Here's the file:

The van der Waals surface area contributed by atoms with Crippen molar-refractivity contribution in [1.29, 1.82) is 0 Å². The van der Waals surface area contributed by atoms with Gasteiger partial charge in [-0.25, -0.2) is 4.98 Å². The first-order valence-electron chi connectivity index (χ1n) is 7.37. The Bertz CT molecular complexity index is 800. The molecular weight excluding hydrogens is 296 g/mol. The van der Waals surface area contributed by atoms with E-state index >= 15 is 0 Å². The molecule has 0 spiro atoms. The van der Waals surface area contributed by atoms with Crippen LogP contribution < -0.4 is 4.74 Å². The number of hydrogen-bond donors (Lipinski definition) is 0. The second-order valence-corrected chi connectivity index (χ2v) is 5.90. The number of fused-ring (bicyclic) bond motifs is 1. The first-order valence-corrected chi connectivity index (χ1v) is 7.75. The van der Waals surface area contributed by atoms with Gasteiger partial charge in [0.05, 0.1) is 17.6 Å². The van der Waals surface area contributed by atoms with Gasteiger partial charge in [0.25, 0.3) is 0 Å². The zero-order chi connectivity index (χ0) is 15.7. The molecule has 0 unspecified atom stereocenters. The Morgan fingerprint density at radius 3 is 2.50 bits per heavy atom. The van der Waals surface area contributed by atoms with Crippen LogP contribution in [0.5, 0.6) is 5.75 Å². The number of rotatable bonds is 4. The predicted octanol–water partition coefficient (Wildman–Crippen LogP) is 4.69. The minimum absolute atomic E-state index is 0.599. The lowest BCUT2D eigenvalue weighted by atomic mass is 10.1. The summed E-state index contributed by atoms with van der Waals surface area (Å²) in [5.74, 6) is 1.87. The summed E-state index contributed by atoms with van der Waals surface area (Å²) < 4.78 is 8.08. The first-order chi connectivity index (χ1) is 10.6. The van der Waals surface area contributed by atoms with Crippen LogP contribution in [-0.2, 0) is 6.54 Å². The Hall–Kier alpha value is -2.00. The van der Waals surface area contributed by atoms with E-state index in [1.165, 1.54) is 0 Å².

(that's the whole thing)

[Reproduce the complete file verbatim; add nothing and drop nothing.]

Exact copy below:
The van der Waals surface area contributed by atoms with Crippen molar-refractivity contribution in [1.29, 1.82) is 0 Å². The van der Waals surface area contributed by atoms with Gasteiger partial charge in [-0.25, -0.2) is 4.98 Å². The first-order valence-electron chi connectivity index (χ1n) is 7.37. The Bertz CT molecular complexity index is 800. The molecular weight excluding hydrogens is 296 g/mol. The van der Waals surface area contributed by atoms with E-state index >= 15 is 0 Å². The molecule has 0 spiro atoms. The van der Waals surface area contributed by atoms with Crippen LogP contribution < -0.4 is 4.74 Å². The number of hydrogen-bond donors (Lipinski definition) is 0. The second-order valence-corrected chi connectivity index (χ2v) is 5.90. The number of fused-ring (bicyclic) bond motifs is 1. The first-order valence-corrected chi connectivity index (χ1v) is 7.75. The van der Waals surface area contributed by atoms with Gasteiger partial charge in [0.05, 0.1) is 17.6 Å². The van der Waals surface area contributed by atoms with Gasteiger partial charge in [0.25, 0.3) is 0 Å². The zero-order chi connectivity index (χ0) is 15.7. The molecule has 0 unspecified atom stereocenters. The Morgan fingerprint density at radius 3 is 2.50 bits per heavy atom. The van der Waals surface area contributed by atoms with Crippen LogP contribution in [0.5, 0.6) is 5.75 Å². The number of rotatable bonds is 4. The predicted octanol–water partition coefficient (Wildman–Crippen LogP) is 4.69. The minimum absolute atomic E-state index is 0.599. The lowest BCUT2D eigenvalue weighted by atomic mass is 10.1. The summed E-state index contributed by atoms with van der Waals surface area (Å²) in [5.74, 6) is 1.87. The summed E-state index contributed by atoms with van der Waals surface area (Å²) < 4.78 is 8.08. The first-order chi connectivity index (χ1) is 10.6. The van der Waals surface area contributed by atoms with Crippen LogP contribution in [-0.2, 0) is 6.54 Å². The Hall–Kier alpha value is -2.00. The van der Waals surface area contributed by atoms with E-state index in [1.165, 1.54) is 0 Å².